clock menu more-arrow no yes

Filed under:

Column: How far can Ohio State go in claiming other programs’ starpower?

The limit does not exist. 

CFP National Championship Presented by AT&T - Ohio State v Alabama Photo by Michael Reaves/Getty Images

A picture is worth a thousand words, and the photo of Garrett Wilson, Chris Olave and Jameson Williams in the endzone in the 2021 College Football Playoff Championship exemplifies the story of the 2022 NFL Draft — or at least the narrative Ohio State wants to tell.

It was a big night for receivers overall, but the 10-11-12 selection overall of Wilson, Olave and Williams to the New York Jets, New Orleans Saints and Detroit Lions leaves a lot to unpack — most notably because, as alluded to in the opener, they once lined up on offense for Ohio State altogether.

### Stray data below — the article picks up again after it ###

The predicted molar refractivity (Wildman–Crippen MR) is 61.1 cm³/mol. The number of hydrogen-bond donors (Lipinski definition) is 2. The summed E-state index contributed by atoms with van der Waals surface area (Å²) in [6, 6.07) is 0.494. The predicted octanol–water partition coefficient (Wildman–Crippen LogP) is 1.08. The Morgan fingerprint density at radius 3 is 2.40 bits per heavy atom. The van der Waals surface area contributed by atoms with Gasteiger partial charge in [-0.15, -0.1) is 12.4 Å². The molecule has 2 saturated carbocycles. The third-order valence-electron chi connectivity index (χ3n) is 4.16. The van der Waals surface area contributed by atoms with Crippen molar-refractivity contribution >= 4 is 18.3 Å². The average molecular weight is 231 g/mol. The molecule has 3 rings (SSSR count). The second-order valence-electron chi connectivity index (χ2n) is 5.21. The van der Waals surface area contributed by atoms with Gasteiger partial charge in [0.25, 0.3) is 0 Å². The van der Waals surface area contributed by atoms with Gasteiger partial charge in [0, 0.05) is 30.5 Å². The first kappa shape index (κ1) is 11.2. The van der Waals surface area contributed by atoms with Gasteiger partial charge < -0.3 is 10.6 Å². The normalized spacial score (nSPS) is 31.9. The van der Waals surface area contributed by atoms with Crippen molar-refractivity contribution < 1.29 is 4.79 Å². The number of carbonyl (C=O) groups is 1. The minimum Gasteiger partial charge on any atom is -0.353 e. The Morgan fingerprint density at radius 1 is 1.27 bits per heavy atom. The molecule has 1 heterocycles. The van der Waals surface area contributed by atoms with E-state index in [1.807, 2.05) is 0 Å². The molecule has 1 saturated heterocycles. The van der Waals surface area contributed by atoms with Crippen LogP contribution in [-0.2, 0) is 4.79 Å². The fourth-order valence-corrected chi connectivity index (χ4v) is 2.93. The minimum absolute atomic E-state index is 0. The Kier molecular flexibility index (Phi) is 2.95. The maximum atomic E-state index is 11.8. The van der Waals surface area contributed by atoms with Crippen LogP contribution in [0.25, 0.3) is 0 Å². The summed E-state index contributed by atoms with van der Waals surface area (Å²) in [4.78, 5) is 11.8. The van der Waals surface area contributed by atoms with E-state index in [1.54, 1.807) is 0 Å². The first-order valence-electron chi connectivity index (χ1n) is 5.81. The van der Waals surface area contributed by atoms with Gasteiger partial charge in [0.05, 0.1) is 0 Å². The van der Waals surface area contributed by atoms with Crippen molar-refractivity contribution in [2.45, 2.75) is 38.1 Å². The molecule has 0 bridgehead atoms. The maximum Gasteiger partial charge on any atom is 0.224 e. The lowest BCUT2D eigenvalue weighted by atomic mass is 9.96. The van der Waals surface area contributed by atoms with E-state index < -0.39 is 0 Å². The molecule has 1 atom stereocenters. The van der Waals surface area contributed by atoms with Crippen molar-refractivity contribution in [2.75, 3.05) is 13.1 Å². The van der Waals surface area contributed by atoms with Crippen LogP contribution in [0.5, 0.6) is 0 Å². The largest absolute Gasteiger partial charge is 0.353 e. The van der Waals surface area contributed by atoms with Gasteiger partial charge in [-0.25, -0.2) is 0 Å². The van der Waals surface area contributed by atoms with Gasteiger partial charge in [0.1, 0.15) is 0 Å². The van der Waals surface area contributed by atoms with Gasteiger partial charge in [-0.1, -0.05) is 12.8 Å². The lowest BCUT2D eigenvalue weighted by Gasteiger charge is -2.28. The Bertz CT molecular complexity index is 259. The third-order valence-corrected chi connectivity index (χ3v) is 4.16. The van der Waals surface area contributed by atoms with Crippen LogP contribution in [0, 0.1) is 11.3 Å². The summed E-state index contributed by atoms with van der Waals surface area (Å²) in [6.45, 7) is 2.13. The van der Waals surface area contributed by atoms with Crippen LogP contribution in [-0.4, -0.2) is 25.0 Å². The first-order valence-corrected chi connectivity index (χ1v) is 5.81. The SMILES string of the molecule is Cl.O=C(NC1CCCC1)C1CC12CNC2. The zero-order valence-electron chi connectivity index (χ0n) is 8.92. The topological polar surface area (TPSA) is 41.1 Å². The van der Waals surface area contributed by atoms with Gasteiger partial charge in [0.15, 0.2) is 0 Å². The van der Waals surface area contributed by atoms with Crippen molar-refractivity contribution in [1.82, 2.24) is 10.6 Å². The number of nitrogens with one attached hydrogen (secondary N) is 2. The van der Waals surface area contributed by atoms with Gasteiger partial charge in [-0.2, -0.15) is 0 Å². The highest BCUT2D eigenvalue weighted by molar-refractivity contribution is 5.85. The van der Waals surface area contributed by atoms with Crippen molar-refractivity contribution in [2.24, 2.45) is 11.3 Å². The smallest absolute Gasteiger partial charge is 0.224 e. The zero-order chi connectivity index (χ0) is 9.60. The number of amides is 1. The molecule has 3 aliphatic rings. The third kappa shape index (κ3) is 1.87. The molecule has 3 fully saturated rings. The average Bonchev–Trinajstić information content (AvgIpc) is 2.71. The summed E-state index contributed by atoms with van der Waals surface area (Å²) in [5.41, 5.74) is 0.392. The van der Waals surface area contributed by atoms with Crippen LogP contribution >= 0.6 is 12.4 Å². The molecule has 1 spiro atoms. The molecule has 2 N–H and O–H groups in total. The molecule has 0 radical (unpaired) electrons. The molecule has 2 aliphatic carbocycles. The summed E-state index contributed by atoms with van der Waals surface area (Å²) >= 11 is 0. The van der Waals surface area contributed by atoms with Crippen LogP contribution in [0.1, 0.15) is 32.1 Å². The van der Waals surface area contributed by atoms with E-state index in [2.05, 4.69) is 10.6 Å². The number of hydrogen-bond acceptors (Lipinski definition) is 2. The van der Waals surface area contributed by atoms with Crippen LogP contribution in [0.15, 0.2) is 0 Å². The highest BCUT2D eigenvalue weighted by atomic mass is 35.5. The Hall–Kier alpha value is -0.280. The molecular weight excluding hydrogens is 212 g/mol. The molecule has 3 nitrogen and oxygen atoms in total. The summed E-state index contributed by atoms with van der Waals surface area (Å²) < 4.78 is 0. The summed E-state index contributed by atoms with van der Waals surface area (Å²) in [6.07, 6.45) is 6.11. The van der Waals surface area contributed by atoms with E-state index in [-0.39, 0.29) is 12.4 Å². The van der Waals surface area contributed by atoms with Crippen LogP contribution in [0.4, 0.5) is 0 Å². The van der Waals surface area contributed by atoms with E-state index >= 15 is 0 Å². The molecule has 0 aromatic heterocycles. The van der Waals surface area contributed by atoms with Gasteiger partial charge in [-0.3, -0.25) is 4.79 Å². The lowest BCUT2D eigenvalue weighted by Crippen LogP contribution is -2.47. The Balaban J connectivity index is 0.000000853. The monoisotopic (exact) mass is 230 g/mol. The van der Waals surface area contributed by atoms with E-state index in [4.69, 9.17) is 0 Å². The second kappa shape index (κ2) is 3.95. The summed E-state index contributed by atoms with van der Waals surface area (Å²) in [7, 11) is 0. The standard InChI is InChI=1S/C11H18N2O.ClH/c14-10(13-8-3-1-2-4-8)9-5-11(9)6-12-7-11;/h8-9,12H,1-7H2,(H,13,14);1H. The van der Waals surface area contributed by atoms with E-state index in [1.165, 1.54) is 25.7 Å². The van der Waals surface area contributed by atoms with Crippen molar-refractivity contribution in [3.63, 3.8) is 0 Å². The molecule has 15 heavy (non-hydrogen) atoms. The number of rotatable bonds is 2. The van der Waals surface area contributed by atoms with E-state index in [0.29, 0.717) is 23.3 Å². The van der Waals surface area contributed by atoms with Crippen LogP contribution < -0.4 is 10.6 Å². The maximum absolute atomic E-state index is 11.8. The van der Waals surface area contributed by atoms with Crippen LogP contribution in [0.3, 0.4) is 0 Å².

For starters, the trio’s success is a testament to Ohio State wide receivers coach Brian Hartline who, in just a few seasons, has made Columbus THE destination for top receiver talent from across the country. That pipeline has continued into its next generation, as we saw in the Rose Bowl in January with Jaxon Smith-Njigba seamlessly stepping into the role of No. 1 receiver.

There’s also the continued success of Ohio State in the draft at large — a story this draft helped to perpetuate. The Buckeyes have had at least one first round pick in every draft since 2016, and the program has an FBS record 87 first-round selections.

For all the success of this year’s draft, this narrative also begs the question of how much Ohio State can continue to capitalize on the talent of individual players who did not finish their collegiate careers in Columbus — something that would have seemed altogether unthinkable just a few seasons ago.